L to R: Boulder Club/Photo 5947, Aladdin/Photo 19038-7, Stardust/Photo 7232-3
(Photos Courtesy of the LVCVA’s Las Vegas News Bureau Archive)
YESCO ANNOUNCES NEW EXHIBIT “LIGHTING UP LAS VEGAS:
YESCO MARKS A GLITTERING CENTURY” TO MOVE TO EAST LAS VEGAS LIBRARY BEGINNING SEPT. 15
YESCO, the 102-year-old company known for creating, repairing and maintaining internationally recognizable signs, announces its new exhibition, “Lighting Up Las Vegas: YESCO Marks a Glittering Century,” will move to the East Las Vegas Library. Currently on display at the Clark County Museum through Monday, August 29 and formerly at the Nevada Humanities Gallery in downtown Las Vegas, this exhibition will open to the public at the East Las Vegas Library on Thursday, September 15. This exhibition is sourced from the LVCVA News Bureau’s extensive archive collection and from UNLV’s Special Collections. This joint exhibition, organized with the support of the LVCVA’s Las Vegas News Bureau and The Neon Museum, examines the history and impact of YESCO in Las Vegas.
The exhibit was originally planned for 2020 to celebrate YESCO’s 100th anniversary, which took place that year, but was delayed due to the COVID pandemic. “Lighting Up Las Vegas” follows the intertwined stories of the company, city and technology, as well as the men and women who made it all possible.
Las Vegas and neon are synonymous with each other. When anyone thinks of Las Vegas, their mind’s eye instantly conjures images of its dazzling skyline and brilliant lights. YESCO has played a significant role in creating Las Vegas’ shining reputation. The company has created countless signs defining the look and feel of Las Vegas. From its early use of neon on Fremont Street in the 1930s, to the Strip “spectaculars” of the 1950s and 1960s, to the cutting-edge technologies of today, YESCO has shaped the image of Las Vegas. Its iconic signs have come to be recognized as works of art, and their significance transcends their function as mere advertisements.
YESCO specializes in the manufacture of custom electric signs, sign maintenance and out-of-home advertising. In addition, YESCO operates sign and lighting service repair stores throughout North America as well as a sign financing business. Thomas Young founded the company in Ogden, Utah, in 1920 after borrowing $300 from his father. YESCO began by offering wall painted advertisements, gold-leaf window lettering and coffin plates. Today, helmed by the second, third and fourth generations of the founder’s family, YESCO creates, services and maintains award-winning displays for some of the most prestigious brands. For more information, go to www.YESCO.com.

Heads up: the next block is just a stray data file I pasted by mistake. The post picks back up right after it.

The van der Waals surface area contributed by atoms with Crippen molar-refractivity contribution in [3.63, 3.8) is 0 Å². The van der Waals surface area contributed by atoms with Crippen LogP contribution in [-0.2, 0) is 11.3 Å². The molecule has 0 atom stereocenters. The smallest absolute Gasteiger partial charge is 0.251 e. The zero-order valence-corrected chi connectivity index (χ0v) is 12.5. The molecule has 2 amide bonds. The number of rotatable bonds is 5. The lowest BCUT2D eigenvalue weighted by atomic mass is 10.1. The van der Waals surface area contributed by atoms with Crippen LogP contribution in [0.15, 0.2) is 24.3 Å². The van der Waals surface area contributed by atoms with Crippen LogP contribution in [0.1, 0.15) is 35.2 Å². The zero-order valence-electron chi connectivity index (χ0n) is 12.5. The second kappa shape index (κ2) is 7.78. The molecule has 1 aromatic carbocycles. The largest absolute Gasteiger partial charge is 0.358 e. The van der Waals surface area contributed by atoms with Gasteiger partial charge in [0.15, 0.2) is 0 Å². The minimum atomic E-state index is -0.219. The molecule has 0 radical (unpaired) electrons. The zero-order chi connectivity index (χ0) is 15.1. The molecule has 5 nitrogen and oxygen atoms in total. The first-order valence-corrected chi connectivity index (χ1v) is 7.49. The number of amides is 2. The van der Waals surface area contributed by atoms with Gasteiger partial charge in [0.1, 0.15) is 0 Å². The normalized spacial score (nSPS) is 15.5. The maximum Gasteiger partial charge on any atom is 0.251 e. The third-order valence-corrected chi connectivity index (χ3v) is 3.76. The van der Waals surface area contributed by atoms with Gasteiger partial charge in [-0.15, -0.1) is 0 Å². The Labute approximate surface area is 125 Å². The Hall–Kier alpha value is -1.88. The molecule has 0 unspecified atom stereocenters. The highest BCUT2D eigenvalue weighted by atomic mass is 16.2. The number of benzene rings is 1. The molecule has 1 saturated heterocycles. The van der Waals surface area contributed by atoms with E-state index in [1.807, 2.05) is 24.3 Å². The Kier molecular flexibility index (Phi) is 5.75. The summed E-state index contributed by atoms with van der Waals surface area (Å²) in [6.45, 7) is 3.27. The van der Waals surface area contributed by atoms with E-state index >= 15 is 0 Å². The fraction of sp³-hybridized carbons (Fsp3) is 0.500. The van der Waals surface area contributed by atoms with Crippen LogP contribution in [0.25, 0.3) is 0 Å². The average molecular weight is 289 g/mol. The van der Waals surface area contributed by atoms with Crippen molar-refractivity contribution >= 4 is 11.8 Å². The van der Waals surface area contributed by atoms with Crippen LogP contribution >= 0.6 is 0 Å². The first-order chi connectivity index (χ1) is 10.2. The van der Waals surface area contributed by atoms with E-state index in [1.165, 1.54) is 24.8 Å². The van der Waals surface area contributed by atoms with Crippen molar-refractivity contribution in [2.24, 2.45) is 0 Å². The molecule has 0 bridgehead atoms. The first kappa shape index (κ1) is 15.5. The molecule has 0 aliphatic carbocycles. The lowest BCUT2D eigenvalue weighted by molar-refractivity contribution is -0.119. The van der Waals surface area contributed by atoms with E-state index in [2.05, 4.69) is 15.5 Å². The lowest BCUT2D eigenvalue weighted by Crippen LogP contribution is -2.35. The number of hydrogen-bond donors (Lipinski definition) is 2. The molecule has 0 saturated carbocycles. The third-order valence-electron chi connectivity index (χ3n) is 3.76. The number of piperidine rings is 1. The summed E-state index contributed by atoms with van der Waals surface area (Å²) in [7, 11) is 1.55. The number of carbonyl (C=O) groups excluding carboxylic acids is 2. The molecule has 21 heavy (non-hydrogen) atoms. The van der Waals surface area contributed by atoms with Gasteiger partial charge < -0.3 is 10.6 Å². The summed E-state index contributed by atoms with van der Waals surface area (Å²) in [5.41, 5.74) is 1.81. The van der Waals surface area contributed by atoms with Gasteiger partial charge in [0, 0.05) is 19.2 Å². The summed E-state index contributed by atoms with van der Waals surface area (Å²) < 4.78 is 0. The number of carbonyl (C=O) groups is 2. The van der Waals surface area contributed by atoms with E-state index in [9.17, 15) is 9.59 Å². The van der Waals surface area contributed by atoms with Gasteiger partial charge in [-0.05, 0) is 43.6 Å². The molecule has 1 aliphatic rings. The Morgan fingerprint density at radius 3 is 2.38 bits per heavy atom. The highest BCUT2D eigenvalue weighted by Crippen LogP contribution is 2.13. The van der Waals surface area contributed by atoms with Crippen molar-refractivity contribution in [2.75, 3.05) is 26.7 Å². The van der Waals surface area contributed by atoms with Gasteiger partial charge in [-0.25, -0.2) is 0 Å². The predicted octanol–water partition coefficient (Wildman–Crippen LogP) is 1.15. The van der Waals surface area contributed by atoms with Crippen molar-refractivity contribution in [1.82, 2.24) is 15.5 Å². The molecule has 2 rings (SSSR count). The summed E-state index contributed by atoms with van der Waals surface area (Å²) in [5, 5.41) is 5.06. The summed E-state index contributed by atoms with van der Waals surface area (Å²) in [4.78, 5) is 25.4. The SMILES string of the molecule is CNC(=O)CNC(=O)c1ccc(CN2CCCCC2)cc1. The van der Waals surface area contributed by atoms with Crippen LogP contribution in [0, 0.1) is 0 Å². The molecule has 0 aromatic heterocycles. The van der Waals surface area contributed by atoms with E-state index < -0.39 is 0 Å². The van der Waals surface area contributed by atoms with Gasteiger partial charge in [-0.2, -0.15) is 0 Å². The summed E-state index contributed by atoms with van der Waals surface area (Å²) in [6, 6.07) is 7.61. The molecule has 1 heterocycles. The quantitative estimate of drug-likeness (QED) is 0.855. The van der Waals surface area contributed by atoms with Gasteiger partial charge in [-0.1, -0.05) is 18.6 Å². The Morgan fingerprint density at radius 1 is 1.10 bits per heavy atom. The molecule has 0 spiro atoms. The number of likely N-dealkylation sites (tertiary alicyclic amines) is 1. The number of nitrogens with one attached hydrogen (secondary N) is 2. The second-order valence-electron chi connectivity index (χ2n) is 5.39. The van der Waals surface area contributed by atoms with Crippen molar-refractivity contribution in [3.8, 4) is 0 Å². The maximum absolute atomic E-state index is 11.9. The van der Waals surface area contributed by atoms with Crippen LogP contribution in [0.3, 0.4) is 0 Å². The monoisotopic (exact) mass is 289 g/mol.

PHOTOS ON DISPLAY INCLUDE:
Boulder Club/Photo 5947:
In 1945, the Boulder Club hired YESCO to redesign its 1933 sign. The new sign, credited as the first “spectacular,” combined a tall vertical tower that read “Boulder Club” and “Enjoy the Old West.” The sign industry used the term “spectacular” to refer to the largest and brightest signs.
YESCO and AD-ART competed for the Aladdin sign. YESCO won the bid, and they designed and installed it in 1966. The three-sided marquee featured a modeled genie lamp at the top covered in incandescent bulbs.
In 1958, YESCO’s design for the Stardust set a new standard for signage on the Strip. Designed by Kermit Wayne, the sign wrapped the building in neon and featured three-dimensional planets and comets. It was 216 feet long and 27 feet high.
Photo by Milt Palmer/Las Vegas News Bureau.
East Las Vegas Library
2851 East Bonanza Road
Las Vegas, NV 89101
Sept. 15 – Nov. 20
Open Monday through Thursday from 10 a.m. to 8 p.m. and Friday through Sunday from 10 a.m. to 6 p.m.
Facebook, Instagram: @yescosigns
ABOUT LAS VEGAS NEWS BUREAU
For nearly 75 years, the Las Vegas News Bureau has captured the sights and sounds of Las Vegas. The News Bureau was originally a part of the marketing efforts of the Las Vegas Chamber of Commerce, but it has been a division of the Las Vegas Convention and Visitors Authority (LVCVA) for nearly 30 years. It has played a unique role in promoting Las Vegas by documenting unforgettable images. Today, the collection consists of more than 7 million images, 11,000 pieces of film and video, and 1,400 linear feet of manuscripts and artifacts. It continues to play an important role in marketing Las Vegas as a premier destination for business and leisure travel. The Bureau’s active preservation program safeguards this rich and living archive of Las Vegas history for future generations.
ABOUT THE LVCVA
The Las Vegas Convention and Visitors Authority (LVCVA) is charged with marketing Southern Nevada as a tourism and convention destination worldwide and with operating the 4.6 million square-foot Las Vegas Convention Center (LVCC). With nearly 150,000 hotel rooms and 14 million square feet of meeting and exhibit space in Las Vegas alone, the LVCVA’s mission centers on attracting leisure and business visitors to the area. The LVCVA also owns the Las Vegas Convention Center Loop designed and operated by The Boring Company and also owns the Las Vegas Monorail, an elevated 3.9-mile system with seven stops throughout the resort corridor.
ABOUT THE NEON MUSEUM
The Neon Museum is a non-profit 501(c)3 organization dedicated to collecting, preserving, studying, and exhibiting iconic Las Vegas signs for educational, historic, arts, and cultural enrichment. Its two-acre campus includes an outdoor exhibition space known as the Neon Boneyard. The museum collection also includes several restored signs installed as public art throughout downtown Las Vegas. Both the Neon Boneyard and museum’s La Concha Visitors’ Center are located at 770 Las Vegas Blvd. North, Las Vegas, NV.